The Dollar Stretcher
by Gary Foreman
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Dollar Stretcher Tips - February 25, 2010
When I buy celery, I immediately chop it up, separate it, and put it into snack size bags. It's ready, washed and edible. I do the same with carrots and fruits that can be cut up and put in baggies. ~Lynne
When my oldest graduated, I couldn't afford the class ring from school. Everything (engraving, mascot, athletic symbol, etc.) was extra, and it was way too much. Walmart has class rings also. Even with everything she really wanted added to the ring, it was about a quarter of the price, so we were all happy. She got exactly what she wanted and I didn't have to pay a fortune! ~Sharon T.
Outdoor Wash Up
Spring gardening is on the way, and along with it, we'll have dirty hands. I take an old "knee-hi" stocking, put in a bar of soap, and tie the stocking to my outside/hose water faucet. This allows us to wash up before we come in and saves cleaning up a messy sink. I keep it there all summer long as it is especially helpful when the kids need to wash their hands before coming in for lunch. ~Alice
Extra Frozen Veggies
When I use frozen vegetables from a bag for dinner, I save a small portion in the bag in one spot in the freezer. It's usually too much for the two of us to finish the whole bag anyway. Then when I make soup, I have small amounts of different frozen vegetables ready to add to my soup. A small amount of different vegetables adds color and nutrition to all kinds of soups. ~Judy W.
I liked the idea of the reloadable gift card for spending money. I have done that with what I call my "clothing allowance." Being an avid clothing shopper, too much sometimes, I budget for the clothing I may want through whatever percentage that works for me. I put that on the reloadable card. When the clothing allowance is gone, it's gone until next time. I may load for a season's worth or a year's worth. This way I can get a garment anytime from the Internet, store or a catalogue. It goes on this budgeted gift card. This works for me! And I don't feel like I've overspent. And I'm not guilty of bringing something new home without thinking about it first. It doesn't interrupt any other "needs" with "wants." ~C in South Carolina
I have many leftover cotton fabric remnants I've hung onto, thinking I'll someday use them for another quilt or craft project. A few weeks ago, it dawned on me that I could use some of those fabric pieces to make cloth napkins for everyday use at home. If they are for everyday use, it doesn't matter if they are exactly square or the same size. So now I have 12 new cloth napkins in a variety of colors and designs. Very fun! It's good for the environment to use fewer paper napkins. Also, I save money not purchasing paper napkins, and I feel good about making something useful out of fabric that I've had lying around gathering dust. ~Kristen A. in La Crosse, WI
Using a medicine container that is for the days of the week, take your old tubes of lipstick, dig out the last bits of lipstick, and put into each compartment. In the last compartment, put Vaseline®. Use a lipstick brush and you can make new colors by combining the colors or just use them as they are. This makes a great lipstick palette. ~Claudia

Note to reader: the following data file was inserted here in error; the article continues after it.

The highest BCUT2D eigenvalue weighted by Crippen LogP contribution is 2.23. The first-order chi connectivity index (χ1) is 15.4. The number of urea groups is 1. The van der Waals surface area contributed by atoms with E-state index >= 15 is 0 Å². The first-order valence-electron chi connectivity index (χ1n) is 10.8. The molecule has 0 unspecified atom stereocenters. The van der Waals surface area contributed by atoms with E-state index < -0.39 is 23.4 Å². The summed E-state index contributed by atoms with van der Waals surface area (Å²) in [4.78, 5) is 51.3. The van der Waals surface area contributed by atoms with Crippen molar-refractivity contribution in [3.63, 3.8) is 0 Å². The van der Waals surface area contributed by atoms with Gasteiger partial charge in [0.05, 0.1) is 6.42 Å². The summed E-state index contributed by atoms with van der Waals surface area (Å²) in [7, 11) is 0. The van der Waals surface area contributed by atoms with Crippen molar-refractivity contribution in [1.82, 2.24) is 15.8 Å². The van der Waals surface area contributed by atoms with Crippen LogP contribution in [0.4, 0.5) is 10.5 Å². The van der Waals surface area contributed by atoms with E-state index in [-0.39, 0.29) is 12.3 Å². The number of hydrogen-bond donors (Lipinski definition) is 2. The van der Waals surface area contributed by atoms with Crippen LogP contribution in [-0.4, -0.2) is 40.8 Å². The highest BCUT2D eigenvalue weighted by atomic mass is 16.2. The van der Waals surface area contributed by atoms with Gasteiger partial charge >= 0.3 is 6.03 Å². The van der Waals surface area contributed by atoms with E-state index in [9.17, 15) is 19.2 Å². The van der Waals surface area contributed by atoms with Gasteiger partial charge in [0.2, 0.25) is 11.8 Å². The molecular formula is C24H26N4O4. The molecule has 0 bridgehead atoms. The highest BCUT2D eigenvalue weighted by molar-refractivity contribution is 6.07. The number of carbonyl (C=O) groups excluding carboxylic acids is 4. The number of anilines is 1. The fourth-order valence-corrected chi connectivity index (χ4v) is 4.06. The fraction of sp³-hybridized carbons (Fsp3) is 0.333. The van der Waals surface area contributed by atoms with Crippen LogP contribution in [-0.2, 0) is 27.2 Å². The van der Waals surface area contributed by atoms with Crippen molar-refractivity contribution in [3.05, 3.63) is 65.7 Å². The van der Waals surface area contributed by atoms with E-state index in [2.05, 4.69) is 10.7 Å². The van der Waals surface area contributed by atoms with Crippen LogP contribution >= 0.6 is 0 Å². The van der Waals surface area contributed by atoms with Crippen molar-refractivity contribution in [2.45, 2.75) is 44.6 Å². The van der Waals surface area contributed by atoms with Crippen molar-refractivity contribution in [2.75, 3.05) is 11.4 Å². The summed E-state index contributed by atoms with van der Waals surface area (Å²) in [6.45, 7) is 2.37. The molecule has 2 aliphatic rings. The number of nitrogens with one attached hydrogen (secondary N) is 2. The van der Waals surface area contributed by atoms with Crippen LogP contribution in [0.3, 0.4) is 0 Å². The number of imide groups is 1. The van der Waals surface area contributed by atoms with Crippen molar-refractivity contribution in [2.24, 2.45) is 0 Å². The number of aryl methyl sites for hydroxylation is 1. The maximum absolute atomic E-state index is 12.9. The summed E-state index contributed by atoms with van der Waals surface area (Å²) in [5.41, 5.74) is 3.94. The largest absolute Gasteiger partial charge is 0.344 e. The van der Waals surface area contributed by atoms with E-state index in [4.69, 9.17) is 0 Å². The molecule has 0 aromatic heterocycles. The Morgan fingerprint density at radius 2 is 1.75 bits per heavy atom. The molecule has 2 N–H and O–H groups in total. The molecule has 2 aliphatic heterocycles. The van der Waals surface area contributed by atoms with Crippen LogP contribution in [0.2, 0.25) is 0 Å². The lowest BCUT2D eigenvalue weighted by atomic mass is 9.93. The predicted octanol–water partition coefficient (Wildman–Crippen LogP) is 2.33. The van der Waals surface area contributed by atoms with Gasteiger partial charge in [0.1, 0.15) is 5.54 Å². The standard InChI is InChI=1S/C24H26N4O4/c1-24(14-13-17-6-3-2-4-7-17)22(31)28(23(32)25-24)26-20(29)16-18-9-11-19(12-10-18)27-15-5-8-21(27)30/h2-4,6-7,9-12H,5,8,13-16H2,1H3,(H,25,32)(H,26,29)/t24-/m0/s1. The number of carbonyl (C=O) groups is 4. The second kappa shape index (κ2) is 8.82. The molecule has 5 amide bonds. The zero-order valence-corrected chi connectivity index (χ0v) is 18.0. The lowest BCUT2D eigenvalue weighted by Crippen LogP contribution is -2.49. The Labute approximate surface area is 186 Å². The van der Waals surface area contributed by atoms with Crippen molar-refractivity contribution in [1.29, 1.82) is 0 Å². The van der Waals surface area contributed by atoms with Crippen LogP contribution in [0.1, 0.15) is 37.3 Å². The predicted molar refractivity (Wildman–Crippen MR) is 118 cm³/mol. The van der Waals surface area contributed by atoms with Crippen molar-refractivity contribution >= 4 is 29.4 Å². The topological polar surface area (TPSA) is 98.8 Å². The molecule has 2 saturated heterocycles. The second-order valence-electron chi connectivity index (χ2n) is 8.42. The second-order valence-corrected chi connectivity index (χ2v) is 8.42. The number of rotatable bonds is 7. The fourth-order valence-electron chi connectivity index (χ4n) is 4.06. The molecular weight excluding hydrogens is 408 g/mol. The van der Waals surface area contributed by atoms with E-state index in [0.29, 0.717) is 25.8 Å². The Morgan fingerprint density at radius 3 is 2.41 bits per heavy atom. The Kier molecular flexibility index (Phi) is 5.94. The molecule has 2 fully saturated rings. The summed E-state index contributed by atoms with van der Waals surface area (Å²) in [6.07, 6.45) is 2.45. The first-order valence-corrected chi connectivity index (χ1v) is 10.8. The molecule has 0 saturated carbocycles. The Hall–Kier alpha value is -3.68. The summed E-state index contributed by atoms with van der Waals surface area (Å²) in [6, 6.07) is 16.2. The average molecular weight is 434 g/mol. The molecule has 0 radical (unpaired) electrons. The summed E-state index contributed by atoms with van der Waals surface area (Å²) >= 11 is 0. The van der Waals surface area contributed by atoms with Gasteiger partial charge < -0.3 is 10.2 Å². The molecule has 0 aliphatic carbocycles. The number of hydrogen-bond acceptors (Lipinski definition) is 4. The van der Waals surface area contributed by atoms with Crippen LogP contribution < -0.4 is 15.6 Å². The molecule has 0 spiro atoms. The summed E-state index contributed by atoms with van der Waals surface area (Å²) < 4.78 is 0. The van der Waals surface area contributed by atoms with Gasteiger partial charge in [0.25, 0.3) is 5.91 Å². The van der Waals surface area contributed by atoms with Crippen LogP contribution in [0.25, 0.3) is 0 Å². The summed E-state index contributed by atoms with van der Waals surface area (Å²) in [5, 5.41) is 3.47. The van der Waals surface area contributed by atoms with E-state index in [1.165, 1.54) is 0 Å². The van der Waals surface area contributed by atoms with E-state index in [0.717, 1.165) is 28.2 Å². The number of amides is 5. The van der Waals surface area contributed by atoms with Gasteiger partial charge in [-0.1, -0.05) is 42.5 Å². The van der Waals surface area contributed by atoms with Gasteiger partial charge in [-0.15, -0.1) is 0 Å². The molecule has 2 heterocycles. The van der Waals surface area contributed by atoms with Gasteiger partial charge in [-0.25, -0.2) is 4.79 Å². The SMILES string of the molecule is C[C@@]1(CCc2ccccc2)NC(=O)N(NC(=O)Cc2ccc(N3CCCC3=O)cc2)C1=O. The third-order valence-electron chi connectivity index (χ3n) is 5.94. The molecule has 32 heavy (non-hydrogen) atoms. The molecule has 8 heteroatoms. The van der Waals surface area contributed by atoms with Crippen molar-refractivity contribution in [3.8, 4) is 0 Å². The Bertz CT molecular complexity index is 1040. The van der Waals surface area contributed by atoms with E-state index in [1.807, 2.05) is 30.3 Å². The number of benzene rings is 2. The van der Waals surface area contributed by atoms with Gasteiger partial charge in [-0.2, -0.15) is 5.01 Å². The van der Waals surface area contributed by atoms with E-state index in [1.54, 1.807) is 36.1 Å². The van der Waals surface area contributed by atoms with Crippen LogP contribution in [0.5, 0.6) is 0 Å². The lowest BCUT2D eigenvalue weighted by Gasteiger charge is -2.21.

Worn Out Socks
Rather than discarding unmated or worn out socks, I cut them down the front to within three inches of the toe and then slip them on my Swiffer®. After giving them a spray of Endust®, I use them to mop the hardwood floor. The stretchiness of the socks makes them easy to put on the Swiffer® head, and the cut sides of the socks are easily stuffed into the appropriate holders. After each use, I remove the sock and put it in the laundry. ~Norma
Rice at the Ready
We love to eat healthy brown rice, but it takes longer to cook than white rice and there are times that we need a meal quickly! Individual "heat and eat" servings of brown rice are over $2 for just two servings! We now make a big batch of brown rice in the rice cooker and freeze individual servings in freezer bags. They reheat quickly and are much cheaper than the store bought. Quick and easy meets healthy! ~Audrey A.
Before You Replace the Water Heater
Just today I saved $650 on a new hot water heater! My hot water heater gave out last week so I thought I was going to have to spring for a new one. However, a quick trip to my local hardware store proved otherwise. I explained that my hot water heater wasn't making the water hot any more. The fellow at the store explained how hot water heaters are nothing more than a thermostat and two heating coils in a tank. I asked him if he sold the heater elements and he said, "Sure do." We proceeded to the plumbing aisle where there was an array of hot water heater coils. I went home, turned the breaker off (VERY important) to the hot water heater and went to work. With the help of my neighbor, we drained the tank using the faucet at the bottom of the heater. It had a hose fitting on it so we just drained it using a garden hose into a kitchen pot. After we got as much water out as we could, we unscrewed the heating elements, and they were fried! What caused the problem was a build up of scale in the base of the heater. We then hooked up a tube to a shop vacuum hose (using duct tape around the seal) and removed almost all of the scale at the base of the hot water heater through the heating element hole. After a quick trip back to the hardware store for the right heating elements (Total cost: $26!), we were on our way. We put in the new heater elements and turned the breaker back on. We got the most wonderful hot water for $26! ~Terri B.
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